Batman: The Long Halloween

Batman: The Long Halloween

Well, this is a rarity.

I honestly can’t remember the last time I re-read a book.  Granted, this was a graphic novel, which is generally a quick read anyhow, but usually my cup overfloweth with new reads leaving me with little interest in re-reading stuff.  Back in August when I was scheduling my reads for October (a.k.a spooky book month), I was perusing my shelf for some frightening fiction when I came across Batman: The Long Halloween.  Given that I haven’t read this one in about eleven years, I figured it was time to revisit my (at the time) favorite Batman story.

Over the course of one year, beginning on Halloween night, the story follows a new serial killer in Gotham dubbed “Holiday”.  He or she has been murdering those connected to the Falcone crime family and true to his or her name, is doing so only on holidays.  Batman, District Attorney Harvey Dent and Police Commissioner James Gordon form a trio with the goal of catching the crazed killer.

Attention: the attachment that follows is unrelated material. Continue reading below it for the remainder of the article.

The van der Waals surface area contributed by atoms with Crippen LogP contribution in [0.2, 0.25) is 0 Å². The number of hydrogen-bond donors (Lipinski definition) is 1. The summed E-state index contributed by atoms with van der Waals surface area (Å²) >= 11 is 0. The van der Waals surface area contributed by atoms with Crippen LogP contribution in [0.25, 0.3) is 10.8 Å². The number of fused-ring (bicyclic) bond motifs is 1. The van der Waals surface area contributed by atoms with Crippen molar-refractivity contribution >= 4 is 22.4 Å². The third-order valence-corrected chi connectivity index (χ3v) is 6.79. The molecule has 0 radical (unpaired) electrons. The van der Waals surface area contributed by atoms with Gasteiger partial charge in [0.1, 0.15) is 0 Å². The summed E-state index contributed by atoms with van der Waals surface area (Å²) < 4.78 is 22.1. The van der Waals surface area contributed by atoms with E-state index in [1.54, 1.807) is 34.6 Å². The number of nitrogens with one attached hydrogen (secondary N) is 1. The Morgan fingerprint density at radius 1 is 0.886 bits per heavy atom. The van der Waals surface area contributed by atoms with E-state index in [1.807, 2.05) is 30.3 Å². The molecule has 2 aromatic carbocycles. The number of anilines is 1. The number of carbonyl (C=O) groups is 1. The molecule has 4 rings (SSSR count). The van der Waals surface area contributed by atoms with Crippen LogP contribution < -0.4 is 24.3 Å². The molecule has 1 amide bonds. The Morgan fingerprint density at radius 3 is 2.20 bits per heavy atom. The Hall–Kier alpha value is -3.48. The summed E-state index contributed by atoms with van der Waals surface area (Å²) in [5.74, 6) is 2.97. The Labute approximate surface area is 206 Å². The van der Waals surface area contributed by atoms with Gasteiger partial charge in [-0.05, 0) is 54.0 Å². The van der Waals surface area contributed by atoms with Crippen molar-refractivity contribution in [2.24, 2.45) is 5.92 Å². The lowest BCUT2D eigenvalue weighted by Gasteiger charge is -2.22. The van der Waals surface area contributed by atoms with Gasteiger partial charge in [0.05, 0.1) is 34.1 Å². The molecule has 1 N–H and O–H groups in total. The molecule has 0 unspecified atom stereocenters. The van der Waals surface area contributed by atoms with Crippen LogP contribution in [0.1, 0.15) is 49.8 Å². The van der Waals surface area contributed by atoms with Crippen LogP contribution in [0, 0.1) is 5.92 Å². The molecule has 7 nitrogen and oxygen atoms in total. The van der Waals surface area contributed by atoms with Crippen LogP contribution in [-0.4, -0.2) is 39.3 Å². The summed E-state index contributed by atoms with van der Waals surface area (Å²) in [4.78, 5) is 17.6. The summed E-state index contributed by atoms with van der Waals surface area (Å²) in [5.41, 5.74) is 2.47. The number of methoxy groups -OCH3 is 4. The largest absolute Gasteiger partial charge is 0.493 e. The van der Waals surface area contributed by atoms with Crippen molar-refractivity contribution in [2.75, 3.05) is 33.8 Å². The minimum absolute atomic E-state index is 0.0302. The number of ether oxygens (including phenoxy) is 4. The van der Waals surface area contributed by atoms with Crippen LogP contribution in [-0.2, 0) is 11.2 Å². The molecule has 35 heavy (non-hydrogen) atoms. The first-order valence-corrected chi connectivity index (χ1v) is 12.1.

After the urging of editor Archie Goodwin, Loeb and Sale picked up where Frank Miller left off with Batman: Year One telling the origin story of one of Batman’s most infamous adversaries, Two-Face.  The story of Harvey Dent will always be a tragic one and while I ultimately prefer Christopher Nolan’s version within the 2008 film The Dark Knight, it is clear Nolan borrowed heavily from this story (there are even panels that could be storyboards for the movie).

I really love this story.  The art is gorgeous given its dark and moody presentation and the writing is some of the best I’ve seen in my experience reading The Caped Crusader.  It’s good to know that nearly eleven years after I first read the book, it still holds up as my favorite Batman story.  There were rumblings that in 2019, we could see the release of the long-awaited animated adaptation, but it doesn’t look like it’s on the table for next year.  Here’s hoping we get it soon (then again, you could just watch The Dark Knight).  DC may not get the live-action films right, but they rarely go wrong when it comes to the animated division.

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